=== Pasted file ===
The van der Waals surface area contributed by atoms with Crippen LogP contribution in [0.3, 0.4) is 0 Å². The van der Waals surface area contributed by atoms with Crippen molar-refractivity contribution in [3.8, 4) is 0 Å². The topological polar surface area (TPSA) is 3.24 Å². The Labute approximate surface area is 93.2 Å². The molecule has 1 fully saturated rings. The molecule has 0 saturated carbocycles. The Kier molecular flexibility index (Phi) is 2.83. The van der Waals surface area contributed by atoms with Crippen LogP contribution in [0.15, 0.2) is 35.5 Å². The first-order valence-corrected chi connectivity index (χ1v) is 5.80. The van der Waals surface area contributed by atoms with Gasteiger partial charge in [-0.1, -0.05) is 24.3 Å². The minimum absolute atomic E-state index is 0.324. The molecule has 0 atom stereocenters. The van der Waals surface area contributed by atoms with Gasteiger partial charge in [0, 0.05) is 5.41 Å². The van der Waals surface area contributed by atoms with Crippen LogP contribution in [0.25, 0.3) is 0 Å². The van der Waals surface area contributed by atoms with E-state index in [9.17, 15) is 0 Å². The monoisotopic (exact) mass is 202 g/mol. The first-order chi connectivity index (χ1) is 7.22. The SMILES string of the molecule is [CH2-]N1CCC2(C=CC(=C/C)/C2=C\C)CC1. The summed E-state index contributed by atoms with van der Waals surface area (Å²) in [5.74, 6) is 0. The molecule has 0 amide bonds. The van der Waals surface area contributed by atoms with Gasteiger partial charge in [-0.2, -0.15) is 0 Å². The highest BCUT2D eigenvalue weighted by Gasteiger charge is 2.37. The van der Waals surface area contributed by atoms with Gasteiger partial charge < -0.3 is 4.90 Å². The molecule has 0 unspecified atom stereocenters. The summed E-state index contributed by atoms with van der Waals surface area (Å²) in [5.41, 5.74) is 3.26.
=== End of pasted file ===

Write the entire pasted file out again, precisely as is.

The van der Waals surface area contributed by atoms with Crippen LogP contribution in [0.3, 0.4) is 0 Å². The van der Waals surface area contributed by atoms with Crippen molar-refractivity contribution in [3.8, 4) is 0 Å². The topological polar surface area (TPSA) is 3.24 Å². The Labute approximate surface area is 93.2 Å². The molecule has 1 fully saturated rings. The molecule has 0 saturated carbocycles. The Kier molecular flexibility index (Phi) is 2.83. The van der Waals surface area contributed by atoms with Crippen LogP contribution in [0.15, 0.2) is 35.5 Å². The first-order valence-corrected chi connectivity index (χ1v) is 5.80. The van der Waals surface area contributed by atoms with Gasteiger partial charge in [-0.1, -0.05) is 24.3 Å². The minimum absolute atomic E-state index is 0.324. The molecule has 0 atom stereocenters. The van der Waals surface area contributed by atoms with Gasteiger partial charge in [0, 0.05) is 5.41 Å². The van der Waals surface area contributed by atoms with Crippen LogP contribution in [0.25, 0.3) is 0 Å². The van der Waals surface area contributed by atoms with E-state index in [9.17, 15) is 0 Å². The monoisotopic (exact) mass is 202 g/mol. The first-order chi connectivity index (χ1) is 7.22. The SMILES string of the molecule is [CH2-]N1CCC2(C=CC(=C/C)/C2=C\C)CC1. The summed E-state index contributed by atoms with van der Waals surface area (Å²) in [5.74, 6) is 0. The molecule has 0 amide bonds. The van der Waals surface area contributed by atoms with Gasteiger partial charge in [-0.2, -0.15) is 0 Å². The highest BCUT2D eigenvalue weighted by Gasteiger charge is 2.37. The van der Waals surface area contributed by atoms with Gasteiger partial charge < -0.3 is 4.90 Å². The molecule has 0 unspecified atom stereocenters. The summed E-state index contributed by atoms with van der Waals surface area (Å²) in [5.41, 5.74) is 3.26.